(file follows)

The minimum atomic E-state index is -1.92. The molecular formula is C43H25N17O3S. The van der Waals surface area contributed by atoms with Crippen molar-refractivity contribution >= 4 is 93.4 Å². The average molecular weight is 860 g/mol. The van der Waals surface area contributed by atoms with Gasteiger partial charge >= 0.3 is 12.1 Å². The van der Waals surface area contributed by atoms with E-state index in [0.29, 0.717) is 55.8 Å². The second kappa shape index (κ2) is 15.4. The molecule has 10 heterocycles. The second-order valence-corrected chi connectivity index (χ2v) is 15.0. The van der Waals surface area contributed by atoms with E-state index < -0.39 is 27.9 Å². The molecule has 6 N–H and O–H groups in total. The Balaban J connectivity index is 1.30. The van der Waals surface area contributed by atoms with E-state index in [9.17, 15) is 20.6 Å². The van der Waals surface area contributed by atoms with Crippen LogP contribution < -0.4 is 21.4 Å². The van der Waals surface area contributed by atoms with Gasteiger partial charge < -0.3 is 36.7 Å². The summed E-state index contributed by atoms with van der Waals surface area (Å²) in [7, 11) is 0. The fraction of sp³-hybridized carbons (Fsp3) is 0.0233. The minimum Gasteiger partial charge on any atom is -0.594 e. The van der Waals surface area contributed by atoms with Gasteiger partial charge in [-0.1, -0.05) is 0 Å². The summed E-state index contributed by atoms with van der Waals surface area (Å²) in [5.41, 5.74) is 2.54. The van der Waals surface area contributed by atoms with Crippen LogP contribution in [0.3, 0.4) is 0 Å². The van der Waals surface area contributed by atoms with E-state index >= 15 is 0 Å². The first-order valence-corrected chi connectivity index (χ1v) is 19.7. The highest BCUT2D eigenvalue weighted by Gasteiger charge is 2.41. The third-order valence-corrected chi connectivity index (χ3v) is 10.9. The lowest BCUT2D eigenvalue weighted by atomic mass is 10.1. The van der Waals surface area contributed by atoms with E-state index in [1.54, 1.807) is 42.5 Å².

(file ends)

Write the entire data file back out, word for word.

The minimum atomic E-state index is -1.92. The molecular formula is C43H25N17O3S. The van der Waals surface area contributed by atoms with Crippen molar-refractivity contribution >= 4 is 93.4 Å². The average molecular weight is 860 g/mol. The van der Waals surface area contributed by atoms with Gasteiger partial charge >= 0.3 is 12.1 Å². The van der Waals surface area contributed by atoms with E-state index in [0.29, 0.717) is 55.8 Å². The second kappa shape index (κ2) is 15.4. The molecule has 10 heterocycles. The second-order valence-corrected chi connectivity index (χ2v) is 15.0. The van der Waals surface area contributed by atoms with E-state index < -0.39 is 27.9 Å². The molecule has 6 N–H and O–H groups in total. The Balaban J connectivity index is 1.30. The van der Waals surface area contributed by atoms with E-state index in [9.17, 15) is 20.6 Å². The van der Waals surface area contributed by atoms with Crippen LogP contribution < -0.4 is 21.4 Å². The van der Waals surface area contributed by atoms with Gasteiger partial charge < -0.3 is 36.7 Å². The summed E-state index contributed by atoms with van der Waals surface area (Å²) in [7, 11) is 0. The fraction of sp³-hybridized carbons (Fsp3) is 0.0233. The minimum Gasteiger partial charge on any atom is -0.594 e. The van der Waals surface area contributed by atoms with Gasteiger partial charge in [-0.1, -0.05) is 0 Å². The summed E-state index contributed by atoms with van der Waals surface area (Å²) in [5.41, 5.74) is 2.54. The van der Waals surface area contributed by atoms with Crippen LogP contribution in [0.3, 0.4) is 0 Å². The van der Waals surface area contributed by atoms with E-state index >= 15 is 0 Å². The first-order valence-corrected chi connectivity index (χ1v) is 19.7. The highest BCUT2D eigenvalue weighted by Gasteiger charge is 2.41. The third-order valence-corrected chi connectivity index (χ3v) is 10.9. The lowest BCUT2D eigenvalue weighted by atomic mass is 10.1. The van der Waals surface area contributed by atoms with E-state index in [1.54, 1.807) is 42.5 Å².